Rapid and Accurate Deployment of Fiducial Markers for Augmented ...

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Rapid and Accurate Deployment of Fiducial Markers for Augmented ...

and Augmented Reality researchers or developers. The library was primarily intended to be

used in a video-see-through mode, registering superimposed 3D graphics on top of the fiducial

markers visible in video streams. However, a number of groups have taken a different tack,

using the library as a general-purpose tracking algorithm [10].

The decision to use fiducial markers for the purposes of tracking is an entirely pragmatic

one. Clearly, a natural feature vision-based tracker [3, 21] would be more desirable as it would

not require visual pollution of the environment. Also, advanced vision algorithms are increasingly

capable of performing Simultaneous Localisation and Mapping (SLAM) [6] effectively

building a model on the fly. However, even the most succesful — and often proprietary [1] —

Computer Vision research solutions have yet to prove themselves sufficiently robust as drivers

of AR experiences in real environments. Nevertheless, by performing a high quality survey of

fiducial markers and their environs using the most sophisticated geodetic equipment, we can

establish a ground truth against which vision techniques can be evaluated. Yet another line of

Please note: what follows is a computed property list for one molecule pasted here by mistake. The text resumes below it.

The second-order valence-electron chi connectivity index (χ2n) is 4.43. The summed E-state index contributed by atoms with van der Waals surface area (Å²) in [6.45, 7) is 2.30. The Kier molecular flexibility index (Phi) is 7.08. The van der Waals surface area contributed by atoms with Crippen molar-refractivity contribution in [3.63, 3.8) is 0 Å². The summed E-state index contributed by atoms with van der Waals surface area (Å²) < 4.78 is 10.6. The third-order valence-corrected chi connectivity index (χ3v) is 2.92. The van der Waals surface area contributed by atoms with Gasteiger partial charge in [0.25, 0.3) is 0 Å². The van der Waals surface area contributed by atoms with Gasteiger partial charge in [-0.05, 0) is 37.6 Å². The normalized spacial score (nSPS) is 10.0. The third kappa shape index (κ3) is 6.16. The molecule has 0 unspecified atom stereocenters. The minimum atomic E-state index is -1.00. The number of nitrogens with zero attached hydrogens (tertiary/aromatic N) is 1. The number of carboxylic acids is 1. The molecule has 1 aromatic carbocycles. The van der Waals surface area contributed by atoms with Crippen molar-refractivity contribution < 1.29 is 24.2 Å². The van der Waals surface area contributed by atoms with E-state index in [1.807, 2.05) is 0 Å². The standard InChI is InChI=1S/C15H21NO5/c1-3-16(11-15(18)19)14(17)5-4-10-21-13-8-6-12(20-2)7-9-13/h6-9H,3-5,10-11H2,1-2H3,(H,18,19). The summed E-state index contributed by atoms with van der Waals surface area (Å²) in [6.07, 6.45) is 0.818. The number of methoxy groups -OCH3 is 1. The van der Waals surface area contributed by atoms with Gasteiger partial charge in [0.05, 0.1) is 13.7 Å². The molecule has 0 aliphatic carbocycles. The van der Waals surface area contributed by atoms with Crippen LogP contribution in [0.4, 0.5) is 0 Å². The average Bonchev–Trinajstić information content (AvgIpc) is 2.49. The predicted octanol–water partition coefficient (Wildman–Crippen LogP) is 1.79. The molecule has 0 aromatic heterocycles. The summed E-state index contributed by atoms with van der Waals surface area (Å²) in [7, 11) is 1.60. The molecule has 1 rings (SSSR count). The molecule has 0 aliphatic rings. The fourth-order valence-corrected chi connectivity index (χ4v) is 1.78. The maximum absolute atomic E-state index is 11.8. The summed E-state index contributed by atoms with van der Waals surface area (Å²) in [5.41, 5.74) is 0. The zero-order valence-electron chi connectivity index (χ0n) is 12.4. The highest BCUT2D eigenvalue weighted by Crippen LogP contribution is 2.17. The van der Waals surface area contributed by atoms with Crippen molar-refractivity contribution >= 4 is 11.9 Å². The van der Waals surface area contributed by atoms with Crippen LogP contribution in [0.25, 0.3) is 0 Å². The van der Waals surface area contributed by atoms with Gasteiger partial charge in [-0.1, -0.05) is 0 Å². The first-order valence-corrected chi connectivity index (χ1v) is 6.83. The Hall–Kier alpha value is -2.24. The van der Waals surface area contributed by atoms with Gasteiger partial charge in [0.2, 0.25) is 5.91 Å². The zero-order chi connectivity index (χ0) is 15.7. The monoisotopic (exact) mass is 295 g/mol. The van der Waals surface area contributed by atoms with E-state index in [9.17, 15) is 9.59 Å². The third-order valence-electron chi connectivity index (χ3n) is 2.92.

experimentation would anticipate future environments distributed sparsely with fiducials being

used to initialise, and stabilise vision trackers.

2 Spatial Relationships

Spatial relationships can, in general, be represented by a graph [4], in which objects are

nodes, and spatial relationships between objects are directed edges. Each edge represents the

spatial transformation between objects. A complete spatial relationship (SR) graph would represent

environmental state in its entirety and could be used to query relationships between two

arbitrary objects. This approach was developed within the course of the Ubiquitous Tracking

(Ubitrack) [16] project, and was intended to model dynamic relationships. The survey is (or

should be) a static problem, but still lends itself to the same approach.

We can only make estimates of geometric relationships between real objects by making measurements.

In the case of the survey, each measurement yields a 3 DOF geometric relationship

describing a point in 3D space but corrupted by noise. The quality of a measurement is described

using a set of attributes would ordinarily include properties such as latency or a confidence

value, but in this case would best be represented by a 3 × 3 covariance matrix. A tracker

is a sensor that takes measurements of the spatial relationship between itself and other objects

or locatables. Thus, edges are added to the graph or attributes updated in existing edges. In our

case, the Leica TPS 700 Total Station [13] acts as a kind of tracker, along with head-mounted

cameras. A fiducial marker acts as a locatable.

Example: There are three objects of interest in the optical shared tracking scenario [12] shown

in figure 1, namely a single fixed marker and two cameras. A graph depicting this situation

would be complete and all edges have attributes determined solely by known spatial relationships.

If the leftmost person wishes to augment their view of the rightmost, then a query for the

spacial relationship q app

DA

is issued. The solution involves the concatentation of two other spatial

relationships: qAB e and the inverse of qe DB . As the graph is directed the inversion operation results

in a new edge qBD inv . The absolute pose of marker B, and the confidence with which it is

known, is irrelevant; as long as the marker is visible to both parties. However, a dynamic map

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